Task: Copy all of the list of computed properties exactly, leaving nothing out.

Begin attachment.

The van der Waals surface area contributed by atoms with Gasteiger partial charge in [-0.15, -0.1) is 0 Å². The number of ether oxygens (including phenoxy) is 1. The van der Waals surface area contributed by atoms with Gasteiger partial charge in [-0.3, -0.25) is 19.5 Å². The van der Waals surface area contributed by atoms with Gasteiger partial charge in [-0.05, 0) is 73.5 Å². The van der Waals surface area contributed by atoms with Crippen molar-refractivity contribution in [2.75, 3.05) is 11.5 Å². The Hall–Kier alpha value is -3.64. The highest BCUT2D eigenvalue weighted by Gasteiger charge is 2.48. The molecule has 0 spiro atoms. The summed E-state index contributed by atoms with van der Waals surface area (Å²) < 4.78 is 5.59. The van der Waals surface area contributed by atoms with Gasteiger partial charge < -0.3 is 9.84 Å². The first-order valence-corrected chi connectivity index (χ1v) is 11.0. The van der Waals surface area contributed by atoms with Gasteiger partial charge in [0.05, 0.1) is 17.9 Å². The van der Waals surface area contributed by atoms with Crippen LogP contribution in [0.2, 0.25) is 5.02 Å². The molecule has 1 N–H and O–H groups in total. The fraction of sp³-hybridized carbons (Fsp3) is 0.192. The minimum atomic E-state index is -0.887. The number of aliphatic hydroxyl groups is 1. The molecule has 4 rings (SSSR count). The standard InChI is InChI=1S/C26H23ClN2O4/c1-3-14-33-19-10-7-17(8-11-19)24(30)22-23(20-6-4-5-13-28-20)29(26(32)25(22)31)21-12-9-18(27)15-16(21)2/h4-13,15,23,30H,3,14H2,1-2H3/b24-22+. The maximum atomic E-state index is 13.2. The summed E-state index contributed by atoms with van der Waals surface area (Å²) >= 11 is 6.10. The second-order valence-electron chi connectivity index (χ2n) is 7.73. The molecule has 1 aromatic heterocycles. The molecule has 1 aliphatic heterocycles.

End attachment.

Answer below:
The van der Waals surface area contributed by atoms with Gasteiger partial charge in [-0.15, -0.1) is 0 Å². The number of ether oxygens (including phenoxy) is 1. The van der Waals surface area contributed by atoms with Gasteiger partial charge in [-0.3, -0.25) is 19.5 Å². The van der Waals surface area contributed by atoms with Gasteiger partial charge in [-0.05, 0) is 73.5 Å². The van der Waals surface area contributed by atoms with Crippen molar-refractivity contribution in [2.75, 3.05) is 11.5 Å². The Hall–Kier alpha value is -3.64. The highest BCUT2D eigenvalue weighted by Gasteiger charge is 2.48. The molecule has 0 spiro atoms. The summed E-state index contributed by atoms with van der Waals surface area (Å²) < 4.78 is 5.59. The van der Waals surface area contributed by atoms with Gasteiger partial charge < -0.3 is 9.84 Å². The first-order valence-corrected chi connectivity index (χ1v) is 11.0. The van der Waals surface area contributed by atoms with Gasteiger partial charge in [0.05, 0.1) is 17.9 Å². The van der Waals surface area contributed by atoms with Crippen LogP contribution in [0.2, 0.25) is 5.02 Å². The molecule has 1 N–H and O–H groups in total. The fraction of sp³-hybridized carbons (Fsp3) is 0.192. The minimum atomic E-state index is -0.887. The number of aliphatic hydroxyl groups is 1. The molecule has 4 rings (SSSR count). The standard InChI is InChI=1S/C26H23ClN2O4/c1-3-14-33-19-10-7-17(8-11-19)24(30)22-23(20-6-4-5-13-28-20)29(26(32)25(22)31)21-12-9-18(27)15-16(21)2/h4-13,15,23,30H,3,14H2,1-2H3/b24-22+. The maximum atomic E-state index is 13.2. The summed E-state index contributed by atoms with van der Waals surface area (Å²) >= 11 is 6.10. The second-order valence-electron chi connectivity index (χ2n) is 7.73. The molecule has 1 aromatic heterocycles. The molecule has 1 aliphatic heterocycles.